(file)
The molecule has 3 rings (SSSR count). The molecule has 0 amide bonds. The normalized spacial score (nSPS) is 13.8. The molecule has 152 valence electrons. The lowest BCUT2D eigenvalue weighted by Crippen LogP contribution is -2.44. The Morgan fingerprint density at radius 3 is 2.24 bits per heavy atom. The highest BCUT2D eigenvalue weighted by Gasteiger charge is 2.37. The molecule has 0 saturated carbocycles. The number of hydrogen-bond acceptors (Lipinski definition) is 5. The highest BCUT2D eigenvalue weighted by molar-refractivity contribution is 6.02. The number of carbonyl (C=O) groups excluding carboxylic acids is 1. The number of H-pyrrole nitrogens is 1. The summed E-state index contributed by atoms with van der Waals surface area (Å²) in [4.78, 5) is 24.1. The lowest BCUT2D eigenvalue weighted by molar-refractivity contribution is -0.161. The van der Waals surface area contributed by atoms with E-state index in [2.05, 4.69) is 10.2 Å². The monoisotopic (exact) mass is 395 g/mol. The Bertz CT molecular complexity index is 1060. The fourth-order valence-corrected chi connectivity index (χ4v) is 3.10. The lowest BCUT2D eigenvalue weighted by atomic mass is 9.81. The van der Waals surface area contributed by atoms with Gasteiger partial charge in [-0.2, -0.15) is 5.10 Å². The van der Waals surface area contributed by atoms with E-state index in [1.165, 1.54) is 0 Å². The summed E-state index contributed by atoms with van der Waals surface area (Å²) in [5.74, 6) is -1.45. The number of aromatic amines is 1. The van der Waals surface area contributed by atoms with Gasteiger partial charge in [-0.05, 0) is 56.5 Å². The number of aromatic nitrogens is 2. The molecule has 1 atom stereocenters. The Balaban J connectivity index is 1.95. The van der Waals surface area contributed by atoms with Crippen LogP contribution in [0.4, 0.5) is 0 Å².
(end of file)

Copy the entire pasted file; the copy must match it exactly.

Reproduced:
The molecule has 3 rings (SSSR count). The molecule has 0 amide bonds. The normalized spacial score (nSPS) is 13.8. The molecule has 152 valence electrons. The lowest BCUT2D eigenvalue weighted by Crippen LogP contribution is -2.44. The Morgan fingerprint density at radius 3 is 2.24 bits per heavy atom. The highest BCUT2D eigenvalue weighted by Gasteiger charge is 2.37. The molecule has 0 saturated carbocycles. The number of hydrogen-bond acceptors (Lipinski definition) is 5. The highest BCUT2D eigenvalue weighted by molar-refractivity contribution is 6.02. The number of carbonyl (C=O) groups excluding carboxylic acids is 1. The number of H-pyrrole nitrogens is 1. The summed E-state index contributed by atoms with van der Waals surface area (Å²) in [4.78, 5) is 24.1. The lowest BCUT2D eigenvalue weighted by molar-refractivity contribution is -0.161. The van der Waals surface area contributed by atoms with E-state index in [2.05, 4.69) is 10.2 Å². The monoisotopic (exact) mass is 395 g/mol. The Bertz CT molecular complexity index is 1060. The fourth-order valence-corrected chi connectivity index (χ4v) is 3.10. The lowest BCUT2D eigenvalue weighted by atomic mass is 9.81. The van der Waals surface area contributed by atoms with Gasteiger partial charge in [-0.2, -0.15) is 5.10 Å². The van der Waals surface area contributed by atoms with E-state index in [1.165, 1.54) is 0 Å². The summed E-state index contributed by atoms with van der Waals surface area (Å²) in [5.74, 6) is -1.45. The number of aromatic amines is 1. The van der Waals surface area contributed by atoms with Gasteiger partial charge in [-0.05, 0) is 56.5 Å². The number of aromatic nitrogens is 2. The molecule has 1 atom stereocenters. The Balaban J connectivity index is 1.95. The van der Waals surface area contributed by atoms with Crippen LogP contribution in [0.4, 0.5) is 0 Å².